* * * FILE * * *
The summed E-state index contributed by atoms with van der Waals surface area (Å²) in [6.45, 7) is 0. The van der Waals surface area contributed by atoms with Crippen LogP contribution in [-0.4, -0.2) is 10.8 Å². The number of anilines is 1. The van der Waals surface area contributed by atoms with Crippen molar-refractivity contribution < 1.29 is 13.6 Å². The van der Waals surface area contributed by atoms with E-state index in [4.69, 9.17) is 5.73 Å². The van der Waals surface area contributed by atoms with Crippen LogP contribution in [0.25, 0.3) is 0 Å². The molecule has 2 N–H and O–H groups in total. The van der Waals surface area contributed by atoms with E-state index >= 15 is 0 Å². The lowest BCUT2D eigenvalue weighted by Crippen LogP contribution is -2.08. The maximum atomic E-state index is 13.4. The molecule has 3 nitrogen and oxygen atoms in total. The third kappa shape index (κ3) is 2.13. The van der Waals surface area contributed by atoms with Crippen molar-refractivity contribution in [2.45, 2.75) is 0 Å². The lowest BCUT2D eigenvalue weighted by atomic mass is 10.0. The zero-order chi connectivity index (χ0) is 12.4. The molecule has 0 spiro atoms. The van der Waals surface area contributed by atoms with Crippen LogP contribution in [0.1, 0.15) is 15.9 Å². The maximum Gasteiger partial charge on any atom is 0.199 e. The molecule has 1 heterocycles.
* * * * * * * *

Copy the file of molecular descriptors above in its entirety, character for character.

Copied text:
The summed E-state index contributed by atoms with van der Waals surface area (Å²) in [6.45, 7) is 0. The van der Waals surface area contributed by atoms with Crippen LogP contribution in [-0.4, -0.2) is 10.8 Å². The number of anilines is 1. The van der Waals surface area contributed by atoms with Crippen molar-refractivity contribution < 1.29 is 13.6 Å². The van der Waals surface area contributed by atoms with E-state index in [4.69, 9.17) is 5.73 Å². The van der Waals surface area contributed by atoms with Crippen LogP contribution in [0.25, 0.3) is 0 Å². The molecule has 2 N–H and O–H groups in total. The van der Waals surface area contributed by atoms with E-state index >= 15 is 0 Å². The lowest BCUT2D eigenvalue weighted by Crippen LogP contribution is -2.08. The maximum atomic E-state index is 13.4. The molecule has 3 nitrogen and oxygen atoms in total. The third kappa shape index (κ3) is 2.13. The van der Waals surface area contributed by atoms with Crippen molar-refractivity contribution in [2.45, 2.75) is 0 Å². The lowest BCUT2D eigenvalue weighted by atomic mass is 10.0. The zero-order chi connectivity index (χ0) is 12.4. The molecule has 0 spiro atoms. The van der Waals surface area contributed by atoms with Crippen LogP contribution in [0.1, 0.15) is 15.9 Å². The maximum Gasteiger partial charge on any atom is 0.199 e. The molecule has 1 heterocycles.